Friday, April 15, 2011

Grid Self Portraits

Year 6 are completing projects in class on 'All About Me.' So keeping with that, I decided to do an artist study on American artist, Chuck Close. He is a fantastic artist to study as the kids are amazed with his realism style. Many "No way- that's a photo!" comments have been made by Year 6. When I explained to the students that Chuck Close did his amazing artwork from using Maths, ie, Grids, they were quite shocked.

The idea for this artwork came from the site:

Lesson 1

To get started we needed a A4 photocopy of the kids faces. I used their school photos.

The students had to trace over all the lines and shapes in their face using a black marker. It's best if it's a thick one and preferably goes through the paper (so use newspaper underneath to save the art tables!)The kids really like doing this, and it doesn't hurt to remind them to resist the urge to add gappy teeth, moles, scars and devil horns...there is always one who will!

Other side:

Lesson 2

Before we started on our artwork, we decided that we needed a "bank" of symbols and patterns to use. The kids used a strip of scrap paper which they folded concertina style (folding back and forth) and add a symbol/pattern to one section, and pass it around the table. They keep the finished strip when it comes back to them.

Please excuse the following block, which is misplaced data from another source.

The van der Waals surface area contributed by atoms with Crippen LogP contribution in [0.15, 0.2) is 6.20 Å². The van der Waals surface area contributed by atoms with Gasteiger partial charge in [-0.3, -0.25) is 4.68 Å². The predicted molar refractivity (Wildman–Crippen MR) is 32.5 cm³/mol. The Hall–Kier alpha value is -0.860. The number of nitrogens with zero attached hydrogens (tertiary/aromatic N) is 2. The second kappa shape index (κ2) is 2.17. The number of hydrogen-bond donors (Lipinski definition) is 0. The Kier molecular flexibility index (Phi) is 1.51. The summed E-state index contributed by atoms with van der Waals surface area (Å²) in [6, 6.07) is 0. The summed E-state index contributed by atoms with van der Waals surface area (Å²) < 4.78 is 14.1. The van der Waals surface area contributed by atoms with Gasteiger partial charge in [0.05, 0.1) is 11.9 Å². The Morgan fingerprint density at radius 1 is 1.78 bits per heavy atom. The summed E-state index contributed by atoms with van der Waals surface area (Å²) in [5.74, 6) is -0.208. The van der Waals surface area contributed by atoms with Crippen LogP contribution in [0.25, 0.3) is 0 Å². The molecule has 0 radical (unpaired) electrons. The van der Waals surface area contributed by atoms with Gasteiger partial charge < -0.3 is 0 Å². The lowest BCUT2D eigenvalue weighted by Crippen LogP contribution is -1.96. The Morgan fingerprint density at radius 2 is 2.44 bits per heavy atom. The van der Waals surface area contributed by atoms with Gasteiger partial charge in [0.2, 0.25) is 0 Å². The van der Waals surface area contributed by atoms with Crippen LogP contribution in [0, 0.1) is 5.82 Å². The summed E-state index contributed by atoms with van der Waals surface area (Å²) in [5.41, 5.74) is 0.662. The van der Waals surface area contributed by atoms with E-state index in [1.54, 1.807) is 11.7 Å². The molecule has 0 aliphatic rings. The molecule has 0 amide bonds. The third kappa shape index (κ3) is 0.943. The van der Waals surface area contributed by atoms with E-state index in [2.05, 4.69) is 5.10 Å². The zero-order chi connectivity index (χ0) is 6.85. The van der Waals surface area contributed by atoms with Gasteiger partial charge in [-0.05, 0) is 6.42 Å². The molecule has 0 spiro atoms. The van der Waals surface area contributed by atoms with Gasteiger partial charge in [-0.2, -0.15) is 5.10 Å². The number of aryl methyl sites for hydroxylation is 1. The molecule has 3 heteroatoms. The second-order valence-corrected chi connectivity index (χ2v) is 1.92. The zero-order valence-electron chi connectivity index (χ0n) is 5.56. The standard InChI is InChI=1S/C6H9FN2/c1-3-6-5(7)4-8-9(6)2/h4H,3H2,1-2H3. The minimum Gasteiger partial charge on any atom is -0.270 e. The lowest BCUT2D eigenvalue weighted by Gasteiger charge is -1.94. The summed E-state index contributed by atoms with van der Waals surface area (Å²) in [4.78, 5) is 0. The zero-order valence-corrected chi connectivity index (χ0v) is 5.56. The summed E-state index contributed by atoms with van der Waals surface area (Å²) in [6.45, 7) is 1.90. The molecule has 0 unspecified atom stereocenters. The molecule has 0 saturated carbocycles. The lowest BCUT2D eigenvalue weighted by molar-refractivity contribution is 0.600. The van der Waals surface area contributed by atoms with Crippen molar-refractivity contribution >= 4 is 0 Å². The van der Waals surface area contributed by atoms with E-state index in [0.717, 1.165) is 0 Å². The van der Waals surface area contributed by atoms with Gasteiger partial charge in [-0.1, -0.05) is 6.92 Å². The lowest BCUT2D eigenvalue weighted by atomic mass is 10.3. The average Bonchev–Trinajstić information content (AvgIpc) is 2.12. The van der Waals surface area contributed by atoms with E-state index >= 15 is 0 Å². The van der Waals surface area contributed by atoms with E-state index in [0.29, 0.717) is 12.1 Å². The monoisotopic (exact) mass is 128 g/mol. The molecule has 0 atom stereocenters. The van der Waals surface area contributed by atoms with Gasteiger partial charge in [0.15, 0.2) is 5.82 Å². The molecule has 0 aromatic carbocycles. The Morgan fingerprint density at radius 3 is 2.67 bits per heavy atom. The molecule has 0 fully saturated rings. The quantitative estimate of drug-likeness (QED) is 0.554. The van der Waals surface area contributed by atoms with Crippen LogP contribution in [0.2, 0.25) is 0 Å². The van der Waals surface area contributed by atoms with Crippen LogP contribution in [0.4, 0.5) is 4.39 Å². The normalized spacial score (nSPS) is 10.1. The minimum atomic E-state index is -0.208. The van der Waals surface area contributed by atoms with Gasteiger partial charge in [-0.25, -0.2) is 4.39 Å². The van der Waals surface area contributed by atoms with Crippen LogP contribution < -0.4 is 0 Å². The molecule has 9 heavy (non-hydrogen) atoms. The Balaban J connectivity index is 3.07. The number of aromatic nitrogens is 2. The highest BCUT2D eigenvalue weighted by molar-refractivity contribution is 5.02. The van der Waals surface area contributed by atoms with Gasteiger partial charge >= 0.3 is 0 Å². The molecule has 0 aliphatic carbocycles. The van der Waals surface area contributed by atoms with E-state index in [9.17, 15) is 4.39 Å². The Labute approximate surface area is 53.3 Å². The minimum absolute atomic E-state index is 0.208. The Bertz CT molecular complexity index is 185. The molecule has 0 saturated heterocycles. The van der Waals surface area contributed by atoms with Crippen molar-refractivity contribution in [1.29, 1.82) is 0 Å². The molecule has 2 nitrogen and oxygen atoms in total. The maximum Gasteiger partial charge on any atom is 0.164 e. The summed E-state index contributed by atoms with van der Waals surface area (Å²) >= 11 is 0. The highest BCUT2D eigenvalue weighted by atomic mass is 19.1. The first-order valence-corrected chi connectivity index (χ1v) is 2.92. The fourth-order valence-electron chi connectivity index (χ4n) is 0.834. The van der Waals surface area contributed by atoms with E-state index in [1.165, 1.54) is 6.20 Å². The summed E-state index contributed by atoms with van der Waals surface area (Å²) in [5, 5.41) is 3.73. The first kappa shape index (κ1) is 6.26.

Now here comes the fun part: the artmaking!

Students filled in the second blank cardboard, square by square, by looking at their original photo. Instead of trying to make it realistic however, Year 6 had to do a pattern that is similar to the lines and shapes on their photo. (This is where using the thick black marker helps, as it simplifies the photo a lot.)

We used black fineline markers and didn't use lead pencil first. (This part was a bit scary!) But it would have taken so much longer. So I explained that slow and steady would mean less mistakes.

This part of the artmaking takes the most time. We did it in roughly 3-4 lessons. When the kids got stuck, I reminded them to look at their pattern "bank".

When finished, I photocopied them, which made them look even better as the photocopier left out all the little smudges and dog-eared corners. 

The best thing about this artwork is that the kids LOVED them! My favourite part of being an art teacher, is seeing the kids so proud of their own work. Along the way, the kids got really creative with their patterns, some using only symbols, and others had stickman battles!